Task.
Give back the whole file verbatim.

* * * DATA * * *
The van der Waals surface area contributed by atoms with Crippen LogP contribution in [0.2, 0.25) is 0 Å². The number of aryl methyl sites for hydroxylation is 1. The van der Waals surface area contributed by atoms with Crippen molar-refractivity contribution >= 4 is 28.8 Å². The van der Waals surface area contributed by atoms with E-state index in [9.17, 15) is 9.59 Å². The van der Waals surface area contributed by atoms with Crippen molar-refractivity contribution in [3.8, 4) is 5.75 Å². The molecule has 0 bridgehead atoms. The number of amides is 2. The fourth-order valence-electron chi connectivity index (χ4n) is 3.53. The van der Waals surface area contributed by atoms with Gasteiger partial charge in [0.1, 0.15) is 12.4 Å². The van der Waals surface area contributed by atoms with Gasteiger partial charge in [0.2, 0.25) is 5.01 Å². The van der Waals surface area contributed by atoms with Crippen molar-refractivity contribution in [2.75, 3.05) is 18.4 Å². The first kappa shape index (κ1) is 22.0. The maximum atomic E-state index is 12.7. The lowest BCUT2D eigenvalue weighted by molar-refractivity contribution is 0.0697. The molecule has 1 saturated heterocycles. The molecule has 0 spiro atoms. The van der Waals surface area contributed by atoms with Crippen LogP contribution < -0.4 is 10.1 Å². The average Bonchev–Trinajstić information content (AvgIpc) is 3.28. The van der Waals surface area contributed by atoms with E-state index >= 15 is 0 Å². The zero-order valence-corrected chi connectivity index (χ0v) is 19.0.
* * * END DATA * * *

The van der Waals surface area contributed by atoms with Crippen LogP contribution in [0.2, 0.25) is 0 Å². The number of aryl methyl sites for hydroxylation is 1. The van der Waals surface area contributed by atoms with Crippen molar-refractivity contribution >= 4 is 28.8 Å². The van der Waals surface area contributed by atoms with E-state index in [9.17, 15) is 9.59 Å². The van der Waals surface area contributed by atoms with Crippen molar-refractivity contribution in [3.8, 4) is 5.75 Å². The molecule has 0 bridgehead atoms. The number of amides is 2. The fourth-order valence-electron chi connectivity index (χ4n) is 3.53. The van der Waals surface area contributed by atoms with Gasteiger partial charge in [0.1, 0.15) is 12.4 Å². The van der Waals surface area contributed by atoms with Gasteiger partial charge in [0.2, 0.25) is 5.01 Å². The van der Waals surface area contributed by atoms with Crippen molar-refractivity contribution in [2.75, 3.05) is 18.4 Å². The first kappa shape index (κ1) is 22.0. The maximum atomic E-state index is 12.7. The lowest BCUT2D eigenvalue weighted by molar-refractivity contribution is 0.0697. The molecule has 1 saturated heterocycles. The molecule has 0 spiro atoms. The van der Waals surface area contributed by atoms with Crippen LogP contribution < -0.4 is 10.1 Å². The average Bonchev–Trinajstić information content (AvgIpc) is 3.28. The van der Waals surface area contributed by atoms with E-state index >= 15 is 0 Å². The zero-order valence-corrected chi connectivity index (χ0v) is 19.0.